It seems to me while you use poetic devices in many ways to land your poems, you can decide whether you want to parachute to safety and make your poems very accessible to your readers, or you can parachute for sheer fun, use word play and verbal gymnastics creating poems which are fun to unpack. Or you can parachute to a secret destination, leaving no clear guide for the reader, making the poem a challenging “writerly” text inviting the reader’s active participation in the creative process. I hope I have written all three types in Flaubert’s Drum.

5. Finally, and if you don’t mind me asking, what are you working on at present?

I have three plays and a novel in the burner but they’ve been there for quite some time now! For poetry, I have a rather ambitious project, Voices. The inspiration comes from the Upanishads which are ancient Sanskrit texts going back to 800 BC. They are abstract philosophical speculations about Creation, the nature of the Self and Reality. About 14 Upanishads are said to exist but I’ve only read 10 of them in English translation. Here’s a tantalising bit from the Isa Upanishad : “They have put a golden stopper in the neck of the bottle. Pull it, Lord! Let out reality. I am full of longing”.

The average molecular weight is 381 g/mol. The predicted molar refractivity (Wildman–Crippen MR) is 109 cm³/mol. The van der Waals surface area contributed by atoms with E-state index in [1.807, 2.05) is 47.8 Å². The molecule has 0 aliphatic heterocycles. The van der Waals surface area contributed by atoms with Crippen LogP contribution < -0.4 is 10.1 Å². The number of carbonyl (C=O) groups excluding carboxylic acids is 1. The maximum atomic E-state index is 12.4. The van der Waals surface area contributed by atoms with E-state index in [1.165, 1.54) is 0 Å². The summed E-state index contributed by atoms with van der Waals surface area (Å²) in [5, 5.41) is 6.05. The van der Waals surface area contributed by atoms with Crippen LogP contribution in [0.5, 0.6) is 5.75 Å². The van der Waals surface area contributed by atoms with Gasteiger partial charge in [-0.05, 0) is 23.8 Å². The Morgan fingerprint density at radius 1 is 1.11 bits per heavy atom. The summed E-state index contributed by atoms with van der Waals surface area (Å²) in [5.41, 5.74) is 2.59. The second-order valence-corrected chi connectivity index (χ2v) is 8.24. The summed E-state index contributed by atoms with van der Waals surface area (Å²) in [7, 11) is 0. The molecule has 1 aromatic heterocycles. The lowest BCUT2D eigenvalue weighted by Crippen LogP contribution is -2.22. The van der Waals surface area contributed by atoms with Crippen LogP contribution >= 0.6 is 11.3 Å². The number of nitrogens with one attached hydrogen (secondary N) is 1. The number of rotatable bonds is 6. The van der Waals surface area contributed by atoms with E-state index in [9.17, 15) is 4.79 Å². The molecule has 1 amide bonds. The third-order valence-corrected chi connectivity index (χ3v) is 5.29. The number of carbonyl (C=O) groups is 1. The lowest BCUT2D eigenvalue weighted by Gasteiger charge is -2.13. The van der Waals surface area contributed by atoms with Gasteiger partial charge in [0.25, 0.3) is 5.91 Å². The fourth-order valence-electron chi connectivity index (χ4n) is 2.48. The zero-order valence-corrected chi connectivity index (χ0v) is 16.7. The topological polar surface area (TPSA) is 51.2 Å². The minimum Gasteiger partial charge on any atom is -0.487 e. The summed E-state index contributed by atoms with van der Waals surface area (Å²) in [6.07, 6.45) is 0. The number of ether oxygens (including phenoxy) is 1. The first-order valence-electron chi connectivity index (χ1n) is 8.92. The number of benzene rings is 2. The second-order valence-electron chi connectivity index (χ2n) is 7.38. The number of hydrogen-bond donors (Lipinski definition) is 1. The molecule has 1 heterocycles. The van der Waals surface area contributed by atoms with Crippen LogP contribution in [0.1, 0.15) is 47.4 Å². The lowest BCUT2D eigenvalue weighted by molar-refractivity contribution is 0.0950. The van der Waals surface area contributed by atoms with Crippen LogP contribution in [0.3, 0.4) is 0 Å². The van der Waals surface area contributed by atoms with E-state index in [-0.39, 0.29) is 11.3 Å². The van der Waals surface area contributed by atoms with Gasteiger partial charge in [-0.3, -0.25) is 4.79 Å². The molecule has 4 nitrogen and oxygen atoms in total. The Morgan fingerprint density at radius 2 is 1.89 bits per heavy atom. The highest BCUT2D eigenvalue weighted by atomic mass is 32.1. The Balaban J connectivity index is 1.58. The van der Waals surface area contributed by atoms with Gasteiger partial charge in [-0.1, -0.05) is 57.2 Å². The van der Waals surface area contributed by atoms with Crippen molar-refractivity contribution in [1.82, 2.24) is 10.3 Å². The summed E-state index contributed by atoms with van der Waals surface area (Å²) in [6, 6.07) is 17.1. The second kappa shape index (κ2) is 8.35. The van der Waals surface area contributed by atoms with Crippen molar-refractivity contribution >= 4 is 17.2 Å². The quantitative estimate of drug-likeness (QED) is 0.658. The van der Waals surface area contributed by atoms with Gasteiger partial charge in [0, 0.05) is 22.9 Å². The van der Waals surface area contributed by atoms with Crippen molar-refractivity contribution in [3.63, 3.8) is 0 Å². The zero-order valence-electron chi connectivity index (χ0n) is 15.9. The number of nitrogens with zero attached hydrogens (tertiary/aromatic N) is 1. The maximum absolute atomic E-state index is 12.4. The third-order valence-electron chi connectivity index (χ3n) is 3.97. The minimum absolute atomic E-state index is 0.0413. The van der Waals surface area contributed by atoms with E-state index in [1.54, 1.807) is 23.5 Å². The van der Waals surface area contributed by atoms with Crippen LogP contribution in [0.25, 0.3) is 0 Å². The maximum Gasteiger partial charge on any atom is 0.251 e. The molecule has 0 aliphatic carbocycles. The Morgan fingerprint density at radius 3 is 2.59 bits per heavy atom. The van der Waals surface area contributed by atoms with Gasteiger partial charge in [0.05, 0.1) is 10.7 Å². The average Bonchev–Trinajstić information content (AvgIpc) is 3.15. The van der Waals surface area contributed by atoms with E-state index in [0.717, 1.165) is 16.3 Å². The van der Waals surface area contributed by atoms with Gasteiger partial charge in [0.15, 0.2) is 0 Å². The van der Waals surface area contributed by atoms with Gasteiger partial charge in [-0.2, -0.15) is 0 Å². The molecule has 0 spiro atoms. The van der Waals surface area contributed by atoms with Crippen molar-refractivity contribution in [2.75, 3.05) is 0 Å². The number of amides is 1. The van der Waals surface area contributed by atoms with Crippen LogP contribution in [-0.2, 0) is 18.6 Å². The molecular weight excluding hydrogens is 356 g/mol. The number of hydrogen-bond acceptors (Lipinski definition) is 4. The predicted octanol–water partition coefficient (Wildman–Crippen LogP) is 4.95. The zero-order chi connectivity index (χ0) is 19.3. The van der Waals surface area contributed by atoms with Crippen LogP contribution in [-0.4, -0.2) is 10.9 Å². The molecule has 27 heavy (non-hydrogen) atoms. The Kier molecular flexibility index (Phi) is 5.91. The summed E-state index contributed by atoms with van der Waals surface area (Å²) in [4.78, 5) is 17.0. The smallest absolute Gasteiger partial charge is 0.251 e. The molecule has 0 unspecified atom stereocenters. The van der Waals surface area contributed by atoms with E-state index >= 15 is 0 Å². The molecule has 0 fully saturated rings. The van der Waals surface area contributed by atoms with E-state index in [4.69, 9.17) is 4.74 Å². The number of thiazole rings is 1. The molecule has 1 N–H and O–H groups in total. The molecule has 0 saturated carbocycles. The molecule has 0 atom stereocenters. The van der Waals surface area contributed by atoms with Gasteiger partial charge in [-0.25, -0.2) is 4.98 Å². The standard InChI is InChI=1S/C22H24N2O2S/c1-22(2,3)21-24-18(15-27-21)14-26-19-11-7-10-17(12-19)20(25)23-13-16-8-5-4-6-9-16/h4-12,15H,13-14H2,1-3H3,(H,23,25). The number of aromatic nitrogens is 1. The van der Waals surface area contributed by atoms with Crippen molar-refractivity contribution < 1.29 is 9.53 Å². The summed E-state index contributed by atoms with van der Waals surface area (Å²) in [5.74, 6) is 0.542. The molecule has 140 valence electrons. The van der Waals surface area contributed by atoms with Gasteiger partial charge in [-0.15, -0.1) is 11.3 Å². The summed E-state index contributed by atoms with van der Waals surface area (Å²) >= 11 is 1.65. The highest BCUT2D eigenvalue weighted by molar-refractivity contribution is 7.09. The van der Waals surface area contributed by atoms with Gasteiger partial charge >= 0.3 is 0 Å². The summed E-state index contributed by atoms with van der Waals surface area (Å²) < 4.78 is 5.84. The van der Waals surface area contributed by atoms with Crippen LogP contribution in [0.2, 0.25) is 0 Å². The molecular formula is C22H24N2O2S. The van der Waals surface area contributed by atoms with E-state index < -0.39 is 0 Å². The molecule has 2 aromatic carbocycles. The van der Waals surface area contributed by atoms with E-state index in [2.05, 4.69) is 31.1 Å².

Book availability details

Flaubert’s Drum is available from IP, from a range of online sources including iTunes and, and through bookshops. The ISBN is ISBN 9781921869945.

One thought on “An Interview With Sugu Pillay

  1. I found Sugu's answer to question 4 particularly suggestive with its positing of three different types of poetry. I tend towards her second 'parachute' target, although I think play and critical insight can be closely linked. I think the title poem published on your blog on Tuesday, Tim, was definitely one that invited, even required, the reader's active participation in the process of meaning. It sounds like an interesting and challenging collection, in that all these approaches are present.Now, I wish I were a robot, so I could more easily enter the right words below!